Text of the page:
Every Year Advent of Code releases a holiday themed series of programming puzzles, unlocked in small bundles from December 1st through 25th. While I've been aware of the challenge in the past, this was my first year digging in to the puzzles in earnest.
For Advent of Code 2019 I focused on solving the series of related puzzles featuring the fictional "Intcode Computer" used to operate Santa's interplanetary sleigh. The Intcode interpreter is introduced on day 2 of the calendar, and then used for increasingly more complex tasks on all odd numbered days from day 5 through 25.
Since the core of these puzzles involves building and using an interpreter for an esoteric programming language, it seemed natural to use OCaml, a language with a solid history in PL and compilers. As a twist, I've been meaning to try out ReasonML for a while, so I chose to give Reason's syntax and tooling a shot.
My Intcode interpreter and puzzle solutions are available on github.
What I learned
Thoughts on OCaml, ReasonML, and AoC19, in no particular order:
OCaml's module system is powerful and lends itself well to modeling a problem domain. I saw this proved out over and over, but one example that stood out to me was on day 9 which adds the requirement "The computer should have support for large numbers." Up until that point I had performed all operations on
ints, but to meet this new requirement I had to refactor everything to
int64. I was able to encapsulate the extra complexity and refactor cleanly by creating the
The first time I used OCaml I had a lot of trouble understanding how to use Polymorphic Variants. Now that I'm revisiting the language with the added context of structurally typed languages such as Typescript, Polymorphic Variants seem much more natural. In the
Intcode.Instructionmodule I use this language feature to define the
RelativeAddressvariants, which represent the three ways an Intcode integer can be interpreted. By using appropriate combinations of these types we can accurately encode interpreter rules into the types. It's a light splash of more flexible structural typing into a nominally typed language.
In an early version of my Intcode interpreter I used
Resulttypes to track every Intcode operation that could fail, threading through the computation state and returning a final value or error. While this technique works well for many real-world use cases, I decided that in the constrained world of solving puzzles with well-defined inputs it was too much overhead. Errors would only ever trigger if there was a bug in my code, so failing fast with an exception proved more valuable than rigorously accounting for every case with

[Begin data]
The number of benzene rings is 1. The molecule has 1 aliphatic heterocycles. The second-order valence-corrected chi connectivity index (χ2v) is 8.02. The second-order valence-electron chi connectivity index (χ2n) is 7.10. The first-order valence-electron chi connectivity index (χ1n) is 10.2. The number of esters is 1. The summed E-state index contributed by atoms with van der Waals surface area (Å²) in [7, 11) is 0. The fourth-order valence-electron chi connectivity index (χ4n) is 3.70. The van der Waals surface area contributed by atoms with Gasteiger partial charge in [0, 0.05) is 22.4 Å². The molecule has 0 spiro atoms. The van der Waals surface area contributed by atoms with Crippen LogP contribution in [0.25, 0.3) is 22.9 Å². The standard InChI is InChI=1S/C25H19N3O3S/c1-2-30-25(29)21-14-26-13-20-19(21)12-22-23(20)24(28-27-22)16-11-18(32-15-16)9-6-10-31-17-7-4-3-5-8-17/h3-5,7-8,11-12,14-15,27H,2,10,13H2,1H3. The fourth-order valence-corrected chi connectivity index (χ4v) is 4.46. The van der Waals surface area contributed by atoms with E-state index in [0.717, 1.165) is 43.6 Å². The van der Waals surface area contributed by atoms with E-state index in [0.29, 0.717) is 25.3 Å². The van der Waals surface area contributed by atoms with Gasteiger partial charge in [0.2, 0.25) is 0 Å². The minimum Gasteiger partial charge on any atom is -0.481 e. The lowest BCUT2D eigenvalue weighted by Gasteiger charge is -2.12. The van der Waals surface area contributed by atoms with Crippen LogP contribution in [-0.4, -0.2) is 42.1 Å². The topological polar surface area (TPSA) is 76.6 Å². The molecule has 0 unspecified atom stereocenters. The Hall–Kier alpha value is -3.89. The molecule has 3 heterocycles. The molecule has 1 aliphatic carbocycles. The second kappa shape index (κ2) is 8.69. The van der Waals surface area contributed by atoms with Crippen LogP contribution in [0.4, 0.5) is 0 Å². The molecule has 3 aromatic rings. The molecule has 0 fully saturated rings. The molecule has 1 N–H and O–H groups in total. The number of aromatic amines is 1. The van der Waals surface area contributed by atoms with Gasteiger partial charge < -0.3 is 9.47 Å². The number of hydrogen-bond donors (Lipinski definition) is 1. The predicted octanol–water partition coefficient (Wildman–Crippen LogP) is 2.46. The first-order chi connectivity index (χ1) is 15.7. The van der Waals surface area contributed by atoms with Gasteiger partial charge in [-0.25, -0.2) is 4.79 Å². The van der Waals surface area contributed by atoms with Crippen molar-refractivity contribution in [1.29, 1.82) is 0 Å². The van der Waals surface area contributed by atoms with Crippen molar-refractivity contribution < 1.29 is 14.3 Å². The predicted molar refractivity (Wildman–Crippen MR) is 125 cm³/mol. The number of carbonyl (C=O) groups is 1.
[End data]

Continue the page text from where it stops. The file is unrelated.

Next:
ReasonML's standard library leaves a lot to be desired. I ended up going with Belt, which is also far from perfect. It's still unclear to me why I can't use a well established OCaml utils library such as core, but I didn't really research the issue.
I also noticed a mismatch between data-first libraries that use the fast-pipe operator
->, and data-last libraries that use the
|>pipe operator. This wasn't much more than an inconvenience, but it seems like an unnecessary pain point for new users. I ended up using
->, which comes with some kind of macro for designating the curried value with an underscore, e.g.
ppx_derivingis used for "type-driven code generation." I don't have a lot of experience with this tooling, but it's particularly useful for things like
[@@deriving show]which generates functions to pretty-print complex data structures. BuckleScript has a little bit of this functionality built in with features like
[@bs.deriving accessors], but it's pretty limited. The
bs-derivinglibrary claims to have ported
ppx_derivingto BuckleScript, but it uses pre-compiled binaries that I couldn't get working on my system. It would be nice if more
derivingfeatures were folded into BuckleScript, or even introduced at the Reason level.
The puzzles in this series can be split between Intcode implementation problems and application problems. I liked this, since it meant that I had to think about both the internal organization of the interpreter, and the external "Intcode Computer" API. You can see this play out for problems such as day 7, where 5 separate "computers" perform calculations in series.
Advent of code is very time consuming! Each day is a 2-part puzzle, so doing the full calendar means solving 50 moderately-involved programming puzzles.
Progress and Roadblocks
Day 13 is complete, day 15 is unfinished. I lost steam on this project shortly after New Year's, both because I ran out of free time and because day 15 throws in a new twist which I've found to be frustrating more because of language limitations than because of inherent complexity.
From a code complexity perspective day 15 could be solved by either over-engineering the repair droid as an autonomous unit that explores its surroundings, or by simply allowing a user to input directional commands to navigate to the goal. Unfortunately implementing the simple solution in the terminal with Reason and the underlying node runtime is proving difficult. Node's callback style doesn't mesh well with Reason, and I haven't found a way to get the program to block execution while waiting for user input. It's a mess!
If I were to revisit this project I might try to build a simple ReasonReact app to run the Intcode program and process user input in the browser. This solution would potentially unlock many of the subsequent puzzles for me, since user input plays a large part in the later Intcode puzzles.